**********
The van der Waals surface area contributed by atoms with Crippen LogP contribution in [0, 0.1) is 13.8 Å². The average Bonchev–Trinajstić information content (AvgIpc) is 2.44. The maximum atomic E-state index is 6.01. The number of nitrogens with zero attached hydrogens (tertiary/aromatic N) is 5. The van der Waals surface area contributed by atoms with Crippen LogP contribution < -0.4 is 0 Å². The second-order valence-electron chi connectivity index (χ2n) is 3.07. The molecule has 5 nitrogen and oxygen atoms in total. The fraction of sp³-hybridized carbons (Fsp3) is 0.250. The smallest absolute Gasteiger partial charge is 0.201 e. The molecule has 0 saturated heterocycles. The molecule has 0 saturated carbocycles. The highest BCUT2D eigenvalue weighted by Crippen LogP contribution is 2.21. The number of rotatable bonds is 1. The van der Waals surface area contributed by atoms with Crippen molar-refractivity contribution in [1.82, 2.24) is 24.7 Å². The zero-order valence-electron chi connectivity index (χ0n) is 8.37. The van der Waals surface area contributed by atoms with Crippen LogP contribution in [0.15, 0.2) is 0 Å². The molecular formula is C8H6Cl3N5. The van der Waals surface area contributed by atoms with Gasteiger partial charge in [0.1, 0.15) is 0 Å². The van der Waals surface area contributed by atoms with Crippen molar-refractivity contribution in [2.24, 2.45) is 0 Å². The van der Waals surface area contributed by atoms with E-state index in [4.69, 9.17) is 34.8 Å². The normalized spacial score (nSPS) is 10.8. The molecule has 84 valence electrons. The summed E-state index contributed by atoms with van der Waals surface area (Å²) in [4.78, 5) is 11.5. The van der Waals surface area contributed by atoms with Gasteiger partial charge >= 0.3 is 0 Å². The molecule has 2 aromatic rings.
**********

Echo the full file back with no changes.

The van der Waals surface area contributed by atoms with Crippen LogP contribution in [0, 0.1) is 13.8 Å². The average Bonchev–Trinajstić information content (AvgIpc) is 2.44. The maximum atomic E-state index is 6.01. The number of nitrogens with zero attached hydrogens (tertiary/aromatic N) is 5. The van der Waals surface area contributed by atoms with Crippen LogP contribution < -0.4 is 0 Å². The second-order valence-electron chi connectivity index (χ2n) is 3.07. The molecule has 5 nitrogen and oxygen atoms in total. The fraction of sp³-hybridized carbons (Fsp3) is 0.250. The smallest absolute Gasteiger partial charge is 0.201 e. The molecule has 0 saturated heterocycles. The molecule has 0 saturated carbocycles. The highest BCUT2D eigenvalue weighted by Crippen LogP contribution is 2.21. The number of rotatable bonds is 1. The van der Waals surface area contributed by atoms with Crippen molar-refractivity contribution in [1.82, 2.24) is 24.7 Å². The zero-order valence-electron chi connectivity index (χ0n) is 8.37. The van der Waals surface area contributed by atoms with Crippen LogP contribution in [0.15, 0.2) is 0 Å². The molecular formula is C8H6Cl3N5. The van der Waals surface area contributed by atoms with Gasteiger partial charge in [0.1, 0.15) is 0 Å². The van der Waals surface area contributed by atoms with Crippen molar-refractivity contribution in [2.24, 2.45) is 0 Å². The van der Waals surface area contributed by atoms with E-state index in [4.69, 9.17) is 34.8 Å². The normalized spacial score (nSPS) is 10.8. The molecule has 84 valence electrons. The summed E-state index contributed by atoms with van der Waals surface area (Å²) in [4.78, 5) is 11.5. The van der Waals surface area contributed by atoms with Gasteiger partial charge >= 0.3 is 0 Å². The molecule has 2 aromatic rings.